push mower? depends a lot on how you define "small" - metric "small", or imperial "small"?

the Fiskar staysharp plus I borrowed worked great (and it's a bunch of years old without my neighbour ever sharpening it).
 

lance.bailey

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Just wait until you hit a rock and chip one of the blades on the push mower. It'll stop in it's tracks and you won't be able to get them to spin anymore. I had one for a year or so and hit a rock and it totally messed with the whole mower.

I had a a gas powered reel action mower that I bought at a garage sale and then I used it for 5 years on a nice flat lawn and then over 10 years on an uneven lawn full of old roots and hidden stumps. worked great but it died of old age when the back rollers and side wheels collapsed.

I replaced it with a brand new traditional rotary mower with drive wheels and a bigger gas engine. Cost about $500 in 2007 or so - it was not a cheap priced mower and a name brand. About the 3rd time out, when it bounced over a root, the blade hit the root and the vertical drive shaft BENT in the mower destroying it. Blade did not bend or snap, the drive shaft bent.

Crap mowers are crap mowers, regardless of them being rotary, reel, gas, battery or push and even good mowers can have bad things happen to them.
 

lance.bailey

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shareef777

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After a quick survey of this thread, I didn't see the question I was looking for.

How do battery mowers hold up on wet grass? Or grass that hasn't been cut for a month? I work as a landscaper, in a fairly wet climate ( basically Seattle, probably same as... the other guy who lives in this rqinforest5) and I'm interested in switching over to electric mower/line trimmers, feel like it would save a bundle on fuel. But between working in damp/dewy grass and having to run it for 2-5h consecutively, I'm not sure how they'd measure up. Also not sure how when batteries would need to be replaced, if it's frequent enough to cost as much as gas over time then there isn't much point.

Personally, I have the EGO self propelled mower and get about 1hr run time on a 7ah battery. Been using it 2+ years and it's still running strong. Though now I'm seeing the red light indicator towards the end of mowing so that 1hr seems to be coming down after a couple years. To get 2-5hrs you'd need to buy a battery for each hour and they're going for about $350 each!!!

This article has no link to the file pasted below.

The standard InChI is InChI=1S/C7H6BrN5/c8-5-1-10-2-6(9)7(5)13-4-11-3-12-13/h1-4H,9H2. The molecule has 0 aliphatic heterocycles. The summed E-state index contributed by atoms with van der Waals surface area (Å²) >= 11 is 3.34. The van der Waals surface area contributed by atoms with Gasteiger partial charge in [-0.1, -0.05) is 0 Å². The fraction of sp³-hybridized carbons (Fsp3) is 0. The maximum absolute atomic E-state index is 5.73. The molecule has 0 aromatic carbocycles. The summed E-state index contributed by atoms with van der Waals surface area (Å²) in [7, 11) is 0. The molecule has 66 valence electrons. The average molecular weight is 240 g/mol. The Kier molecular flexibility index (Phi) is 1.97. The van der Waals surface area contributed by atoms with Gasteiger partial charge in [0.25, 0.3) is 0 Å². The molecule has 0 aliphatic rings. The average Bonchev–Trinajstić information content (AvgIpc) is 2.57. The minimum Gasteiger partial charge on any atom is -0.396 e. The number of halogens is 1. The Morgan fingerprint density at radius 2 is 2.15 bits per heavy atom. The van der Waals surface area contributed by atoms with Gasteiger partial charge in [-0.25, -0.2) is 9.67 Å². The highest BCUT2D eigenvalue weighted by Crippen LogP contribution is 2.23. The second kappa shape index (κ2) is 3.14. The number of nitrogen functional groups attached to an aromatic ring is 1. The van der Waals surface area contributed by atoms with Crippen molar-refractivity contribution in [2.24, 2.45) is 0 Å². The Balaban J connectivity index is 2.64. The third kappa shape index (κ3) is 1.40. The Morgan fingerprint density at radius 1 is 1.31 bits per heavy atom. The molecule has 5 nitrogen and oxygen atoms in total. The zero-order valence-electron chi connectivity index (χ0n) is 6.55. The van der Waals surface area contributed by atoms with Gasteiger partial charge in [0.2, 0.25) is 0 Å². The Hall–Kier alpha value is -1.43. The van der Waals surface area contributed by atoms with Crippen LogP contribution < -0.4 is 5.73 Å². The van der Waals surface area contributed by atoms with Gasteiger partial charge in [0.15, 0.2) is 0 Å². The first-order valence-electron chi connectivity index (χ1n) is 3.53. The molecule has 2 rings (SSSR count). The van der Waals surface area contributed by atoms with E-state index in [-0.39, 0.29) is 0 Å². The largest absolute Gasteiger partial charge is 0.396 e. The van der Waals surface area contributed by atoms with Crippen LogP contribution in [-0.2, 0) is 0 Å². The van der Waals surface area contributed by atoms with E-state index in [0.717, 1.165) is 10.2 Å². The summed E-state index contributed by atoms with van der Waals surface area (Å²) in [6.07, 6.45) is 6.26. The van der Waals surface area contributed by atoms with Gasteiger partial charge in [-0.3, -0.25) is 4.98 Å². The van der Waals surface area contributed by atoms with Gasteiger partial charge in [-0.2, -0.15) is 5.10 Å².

You may want to look into the cub cadet line for commercial use:
 

JMart

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It would be a little overkill for a 700sf yard, but is anyone considering the new Ego riding mower?
Or does anyone own one yet?
I'm trying to justify the $5k price tag by subtracting the cost of annual service (which I currently do myself), but I don't think I can get there yet. Hopefully prices come down significantly in the next couple years.
 

gary in NY

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I'm very happy with my ego self propelled mower. I was lucky and got it at HD when they were clearing out the ego line. It has the 7.5ah battery, which is enough to do the relatively small mowable area on my property. It's also an older model, but that didn't matter to me considering the clearance price.
 
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Feathermerchant

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I sold my gas mower before moving and now have a very small yard to mow. Any suggestions on a good cordless mower for a small yard?
I have had no problems with my Kobalt 80V. But for a small yard they make a 40V mower. If they make a 40V string trimmer that would allow you to use the same batteries for both.
 
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JWardell

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I'll chime in with a recommendation, now that battery mowers are becoming so common and all the brands are jumping on them, consider getting one that shares batteries with your other tools. For example Home Depot peddles Ryobi stuff to the point that they have a huge lineup of tools that can use the same batteries. The batteries are still the most expensive part, and you will probably want two large capacity $$$ for a mower, but it's not such a bad hit if you can use them in a number of tools, especially when you can pick up those tools sans batteries for cheap.

In my case I'm a big fan of Worx, and two large 20V batteries combine to 40V for the higher powered tools like a mower, snowblower, and chainsaw...and still can be used individually for drills etc. Other brands play this trick now, allowing you to get even more use out of the tools and batteries.